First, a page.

Genome context graphic now in virus search results


We have a new and improved search experience for viral genes from select human pathogens. When you search  for a virus such as HIV-1 (more examples below),  you now get an interactive graphical representation of the viral genome where you can see all the annotated viral proteins in context. Clicking on the gene / protein objects allows you to access sequences, publications, and analysis tools for the selected protein. This new feature is designed to help you quickly find information relevant to your research on clinically important viruses.Virus_searchFigure 1. Top: The virus genome graphic result for a search with HIV-1 with access to analysis tools, downloads, and relevant results in the Genome and Virus resources. Bottom: The result obtained by clicking the env gene graphic, which provides links to protein and nucleotide sequences, the literature, analysis tools, and downloads.

Try it out using the following example searches and  let us know what you think!

Searching for orthologous genes at NCBI


NCBI is testing a new way to find and retrieve orthologous vertebrate genes. To find orthologs enter a gene symbol (e.g. RAG1) or a gene symbol combined with a taxonomic group (e.g. primate RAG1). Select the matching entry from the suggestions menu or you can select the orthologs option (e.g. Rag1 orthologs) to see all orthologs. Your search will return a results link to the set of orthologs provided by NCBI’s Gene resource. Click on the results link to see information for that ortholog group (Figure 1).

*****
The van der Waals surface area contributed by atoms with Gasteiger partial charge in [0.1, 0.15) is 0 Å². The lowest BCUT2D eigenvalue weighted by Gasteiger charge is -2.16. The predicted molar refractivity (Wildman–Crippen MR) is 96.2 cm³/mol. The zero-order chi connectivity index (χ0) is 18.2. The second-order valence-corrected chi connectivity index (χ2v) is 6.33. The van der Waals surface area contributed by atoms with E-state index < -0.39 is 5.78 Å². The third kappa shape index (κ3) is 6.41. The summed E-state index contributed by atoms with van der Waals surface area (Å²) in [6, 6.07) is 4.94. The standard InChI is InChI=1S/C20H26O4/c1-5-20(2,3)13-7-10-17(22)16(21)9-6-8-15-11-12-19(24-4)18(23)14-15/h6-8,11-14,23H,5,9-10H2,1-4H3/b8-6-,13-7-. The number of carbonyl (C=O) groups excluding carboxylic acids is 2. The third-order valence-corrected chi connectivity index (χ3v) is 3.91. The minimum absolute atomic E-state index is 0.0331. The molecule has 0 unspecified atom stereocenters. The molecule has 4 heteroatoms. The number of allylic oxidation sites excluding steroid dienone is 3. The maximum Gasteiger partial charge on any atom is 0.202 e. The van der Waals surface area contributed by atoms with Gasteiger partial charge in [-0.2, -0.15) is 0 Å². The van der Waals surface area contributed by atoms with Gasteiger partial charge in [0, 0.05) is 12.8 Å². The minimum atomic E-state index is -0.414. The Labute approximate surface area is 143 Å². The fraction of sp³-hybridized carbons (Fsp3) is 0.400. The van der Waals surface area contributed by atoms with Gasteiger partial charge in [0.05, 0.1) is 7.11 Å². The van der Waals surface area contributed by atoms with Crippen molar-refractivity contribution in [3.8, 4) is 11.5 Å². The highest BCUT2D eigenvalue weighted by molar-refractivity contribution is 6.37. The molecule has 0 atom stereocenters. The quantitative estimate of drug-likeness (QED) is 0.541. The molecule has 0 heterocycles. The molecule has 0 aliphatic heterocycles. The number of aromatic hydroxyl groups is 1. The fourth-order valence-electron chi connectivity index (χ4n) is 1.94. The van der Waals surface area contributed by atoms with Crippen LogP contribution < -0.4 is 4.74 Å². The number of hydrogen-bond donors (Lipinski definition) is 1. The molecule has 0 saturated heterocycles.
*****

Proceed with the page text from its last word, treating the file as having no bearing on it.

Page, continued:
search

Figure 1.  Search  for Rag1 orthologs showing the link to the set of RAG1 genes from vertebrates.

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Join NCBI at PAG in San Diego, January 12–16, 2019


Next week, NCBI staff will attend the Plant and Animal Genome (PAG) Conference. We have several activities planned, including 1 booth (#223), 4 workshops, 1 talk and 2 posters.

Read on to learn more about what you can look forward to if you’re attending PAG this year. (Note: The listed times are Pacific time.)

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Autosuggest comes to Gene, Nucleotide and other databases


If you’ve been searching in Gene, Nucleotide, Protein, Genome or Assembly databases, you’ve probably noticed the new search experience we introduced in September to interpret several common language searches and offer improved results. We’re excited to announce we’ve added as-you-type suggestions to the search bar in these databases.

Here’s a peek at the new menu in the NCBI Gene database.

"human" is typed in the search box and a drop-down menu shows the most popular results

Figure 1. Typing into the search box brings up automatic suggestions of the most popular queries.

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November 14 Webinar: Variant Interpretation using NCBI Resources


Next Wednesday, November 14, 2018, NCBI staff will show you how to use NCBI’s genome browsers and other resources to interpret variants. The graphical displays of Genome Data Viewer (GDV) and Variation Viewer offer an interactive experience that allows you to explore NCBI’s rich collection of annotations, datasets and literature for deciphering your variant-associated data. In this presentation, we’ll step through case studies and show you how to quickly display relevant NCBI track sets — including the new RefSeq Functional Elements track, upload a file or remotely-hosted dataset and display these as a track, and use browser tracks to identify known variants, then assess variant functional and clinical significance and allele frequency. You will also learn how to navigate from the browsers to NCBI resources such as ClinVar, dbSNP and PubMed, for additional variant information.

Date and time: Wed, Nov 14, 2018 12:00 PM – 12:45 PM EDT

Register

After registering, you will receive a confirmation email with information about attending the webinar. A few days after the live presentation, you can view the recording on the NCBI YouTube channel. You can learn about future webinars on the Webinars and Courses page.